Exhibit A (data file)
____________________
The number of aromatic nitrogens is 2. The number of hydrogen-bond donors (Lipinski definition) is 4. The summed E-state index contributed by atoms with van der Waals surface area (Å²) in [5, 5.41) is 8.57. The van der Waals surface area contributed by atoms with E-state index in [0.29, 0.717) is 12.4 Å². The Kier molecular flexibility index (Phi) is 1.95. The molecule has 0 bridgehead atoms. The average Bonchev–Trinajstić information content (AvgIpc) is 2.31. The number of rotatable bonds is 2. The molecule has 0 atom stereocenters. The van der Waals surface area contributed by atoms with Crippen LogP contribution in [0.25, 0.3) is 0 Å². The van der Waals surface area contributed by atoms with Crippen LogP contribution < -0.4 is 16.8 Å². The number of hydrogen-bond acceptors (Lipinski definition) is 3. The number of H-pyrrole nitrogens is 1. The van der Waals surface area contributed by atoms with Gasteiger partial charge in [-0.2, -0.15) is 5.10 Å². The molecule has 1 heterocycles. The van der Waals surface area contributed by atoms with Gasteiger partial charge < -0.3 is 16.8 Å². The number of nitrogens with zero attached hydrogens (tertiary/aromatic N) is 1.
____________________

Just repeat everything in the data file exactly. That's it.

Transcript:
The number of aromatic nitrogens is 2. The number of hydrogen-bond donors (Lipinski definition) is 4. The summed E-state index contributed by atoms with van der Waals surface area (Å²) in [5, 5.41) is 8.57. The van der Waals surface area contributed by atoms with E-state index in [0.29, 0.717) is 12.4 Å². The Kier molecular flexibility index (Phi) is 1.95. The molecule has 0 bridgehead atoms. The average Bonchev–Trinajstić information content (AvgIpc) is 2.31. The number of rotatable bonds is 2. The molecule has 0 atom stereocenters. The van der Waals surface area contributed by atoms with Crippen LogP contribution in [0.25, 0.3) is 0 Å². The van der Waals surface area contributed by atoms with Crippen LogP contribution < -0.4 is 16.8 Å². The number of hydrogen-bond acceptors (Lipinski definition) is 3. The number of H-pyrrole nitrogens is 1. The van der Waals surface area contributed by atoms with Gasteiger partial charge in [-0.2, -0.15) is 5.10 Å². The molecule has 1 heterocycles. The van der Waals surface area contributed by atoms with Gasteiger partial charge < -0.3 is 16.8 Å². The number of nitrogens with zero attached hydrogens (tertiary/aromatic N) is 1.